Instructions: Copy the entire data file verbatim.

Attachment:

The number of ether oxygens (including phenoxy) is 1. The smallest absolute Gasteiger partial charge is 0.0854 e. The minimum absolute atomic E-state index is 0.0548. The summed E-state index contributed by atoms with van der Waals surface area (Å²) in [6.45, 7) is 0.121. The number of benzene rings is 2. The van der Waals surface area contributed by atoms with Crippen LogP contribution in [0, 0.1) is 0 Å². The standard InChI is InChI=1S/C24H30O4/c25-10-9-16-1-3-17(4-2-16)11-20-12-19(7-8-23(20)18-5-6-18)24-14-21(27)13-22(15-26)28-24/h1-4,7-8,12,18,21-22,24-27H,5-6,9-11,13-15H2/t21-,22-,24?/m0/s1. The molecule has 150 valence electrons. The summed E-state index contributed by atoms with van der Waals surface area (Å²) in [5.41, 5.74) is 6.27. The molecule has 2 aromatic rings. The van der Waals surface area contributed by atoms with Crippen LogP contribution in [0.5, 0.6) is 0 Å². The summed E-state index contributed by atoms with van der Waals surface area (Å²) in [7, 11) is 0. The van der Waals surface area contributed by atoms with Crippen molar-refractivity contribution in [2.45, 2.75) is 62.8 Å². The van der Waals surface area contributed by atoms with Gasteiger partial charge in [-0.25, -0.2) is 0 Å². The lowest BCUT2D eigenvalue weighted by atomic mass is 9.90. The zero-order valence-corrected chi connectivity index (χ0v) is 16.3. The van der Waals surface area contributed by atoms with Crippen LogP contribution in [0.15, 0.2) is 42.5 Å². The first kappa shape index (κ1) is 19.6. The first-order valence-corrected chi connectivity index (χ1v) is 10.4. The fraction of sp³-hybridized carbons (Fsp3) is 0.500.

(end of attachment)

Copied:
The number of ether oxygens (including phenoxy) is 1. The smallest absolute Gasteiger partial charge is 0.0854 e. The minimum absolute atomic E-state index is 0.0548. The summed E-state index contributed by atoms with van der Waals surface area (Å²) in [6.45, 7) is 0.121. The number of benzene rings is 2. The van der Waals surface area contributed by atoms with Crippen LogP contribution in [0, 0.1) is 0 Å². The standard InChI is InChI=1S/C24H30O4/c25-10-9-16-1-3-17(4-2-16)11-20-12-19(7-8-23(20)18-5-6-18)24-14-21(27)13-22(15-26)28-24/h1-4,7-8,12,18,21-22,24-27H,5-6,9-11,13-15H2/t21-,22-,24?/m0/s1. The molecule has 150 valence electrons. The summed E-state index contributed by atoms with van der Waals surface area (Å²) in [5.41, 5.74) is 6.27. The molecule has 2 aromatic rings. The van der Waals surface area contributed by atoms with Crippen LogP contribution in [0.5, 0.6) is 0 Å². The summed E-state index contributed by atoms with van der Waals surface area (Å²) in [7, 11) is 0. The van der Waals surface area contributed by atoms with Crippen molar-refractivity contribution in [2.45, 2.75) is 62.8 Å². The van der Waals surface area contributed by atoms with Gasteiger partial charge in [-0.25, -0.2) is 0 Å². The lowest BCUT2D eigenvalue weighted by atomic mass is 9.90. The zero-order valence-corrected chi connectivity index (χ0v) is 16.3. The van der Waals surface area contributed by atoms with Crippen LogP contribution in [0.15, 0.2) is 42.5 Å². The first kappa shape index (κ1) is 19.6. The first-order valence-corrected chi connectivity index (χ1v) is 10.4. The fraction of sp³-hybridized carbons (Fsp3) is 0.500.